Vintage Computer Mark 8 Microcomputer Copy by Roy Justis
My Blog/Virtual Museum http://www.microcomputermuseum.com
I first learned to program a computer by taking a class at
Virginia Tech which taught Fortran IV on the IBM370 main frame
using punch cards for data entry. The year was 1978 and it was
an enjoyable class. We worked at our own pace and graded on
our mastery of the subject as measured by how many programs
we completed and how well we solved the problem in logic given.
Then came video terminals in place of the punch cards for a chemistry
class. Very cool stuff. I spent many late hours at those old HP terminals running simulations of NMR spectra and chemical composition
Subscribe to my Channel David Larsen LCF Group http://www.youtube.com/subscription_c... I left Tech in 1980 and took a job as a lab technician and operator at
a local waste water treatment plant. I wasn't seriously going to take the
job at first but I went to check it out anyway. When I got there I talked to the superintendent and looked around. I walked into a room filled with
analog controllers, strip chart recorders and alarm systems and I
changed my mind about taking the job. It was a fine opportunity to learn
more about process control and analog electronics. I went back to tech in 1984 and took some digital electronics classes
taught under Mr David Larsen and Dr. Paul Field. Just about that time the
plant I worked at began to be upgraded with digital electronic controllers
and we received our first IBM PC. Actually it was a Radio Shack
model 1200 which was an accurate clone. I spent the next year
writing the software we used for processing the data we collected
throughout the plant. We used this software for about 14 years
until we upgraded to a windows system and had to purchase a
professionally written program to replace my homebrew software.
The classes in digital electronics and computer programming at
Virginia Tech prepared me for the transition from analog to digital
electronics and for the use of computers in the lab. I first heard of the Mark8 when I saw an Ebay auction for a kit to build the
machine in the vintage computer hardware category. I started reading about
it and to my astonishment learned it was built by a guy from Virginia Tech.
I myself attended Virginia Tech in the 70's and 80's and hadn't heard about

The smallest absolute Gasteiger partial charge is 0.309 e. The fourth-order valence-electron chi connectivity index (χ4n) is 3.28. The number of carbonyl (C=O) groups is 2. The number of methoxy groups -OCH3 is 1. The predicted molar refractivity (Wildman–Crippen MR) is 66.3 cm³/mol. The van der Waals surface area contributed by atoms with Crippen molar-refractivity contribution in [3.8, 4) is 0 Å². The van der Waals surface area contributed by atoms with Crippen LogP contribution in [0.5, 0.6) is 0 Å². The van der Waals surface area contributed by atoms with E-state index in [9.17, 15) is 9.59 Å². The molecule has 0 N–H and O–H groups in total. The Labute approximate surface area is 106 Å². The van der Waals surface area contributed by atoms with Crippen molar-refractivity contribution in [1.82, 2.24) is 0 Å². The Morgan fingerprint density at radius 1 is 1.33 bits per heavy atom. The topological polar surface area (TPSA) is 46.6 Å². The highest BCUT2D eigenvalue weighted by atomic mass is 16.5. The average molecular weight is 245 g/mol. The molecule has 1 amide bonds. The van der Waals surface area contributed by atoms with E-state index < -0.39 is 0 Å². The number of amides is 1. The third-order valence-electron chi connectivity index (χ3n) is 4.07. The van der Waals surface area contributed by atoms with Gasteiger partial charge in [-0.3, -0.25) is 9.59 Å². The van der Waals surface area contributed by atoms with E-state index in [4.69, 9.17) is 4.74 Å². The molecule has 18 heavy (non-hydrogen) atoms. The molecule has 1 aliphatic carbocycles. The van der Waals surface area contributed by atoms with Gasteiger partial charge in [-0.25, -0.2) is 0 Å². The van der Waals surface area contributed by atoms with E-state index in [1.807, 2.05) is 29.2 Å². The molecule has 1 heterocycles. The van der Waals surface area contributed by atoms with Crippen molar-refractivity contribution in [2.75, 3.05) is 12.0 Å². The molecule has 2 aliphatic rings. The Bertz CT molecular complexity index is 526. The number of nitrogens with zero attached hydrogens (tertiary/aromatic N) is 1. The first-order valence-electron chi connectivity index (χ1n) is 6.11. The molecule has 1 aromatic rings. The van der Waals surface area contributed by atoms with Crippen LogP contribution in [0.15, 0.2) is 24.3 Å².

the Mark8 until this time (2006). I also read that most original Mark8 kits sold
did not result in operational machines because of its complexity
so I decided to try my luck with it. I purchased two of the kits which
contained the PC boards and a few critical components and set to work
on the machine. After a couple of weeks stuffing the boards and constructing
the framework they resided in, I completed the enclosure, wired up the
switch banks to the PC boards and completed all the miscellaneous connections
necessary for operation. When I applied power nothing happened. After
some investigation with a logic probe I found a dead chip and replaced it.
I also had to replace three flip-flop circuits and powered up again. IT WORKED!!
Couldn't believe my luck. The next task was to run the test program provided
in the original magazine article. I input the program and set the switches and
the machine began to execute the test program. Everything worked and
the output register began to count in binary from 0 to 255 then cycle back to
zero and start again in an endless loop. The machine was alive and I had
a fully functional Mark8 on my hands! Building the keyboard was the next step. I nabbed a couple of ASCII
keyboards off Ebay but couldn't get them to work since they didn't have
any documentation with them. I finally found a basic matrix keyboard
complete with schematics and used that in conjunction with a microcontroller
to produce a fully functional ASCII keyboard. I also programmed the
microcontroller, an Atmel ATmega16, with some custom Mark8 software
that it could transmit to the machine after a 17 byte boot-loader program was
manually entered into the Mark8.
That is how I came to know the Mark8. The machine that started the PC
revolution we live today....
Roy R Justus
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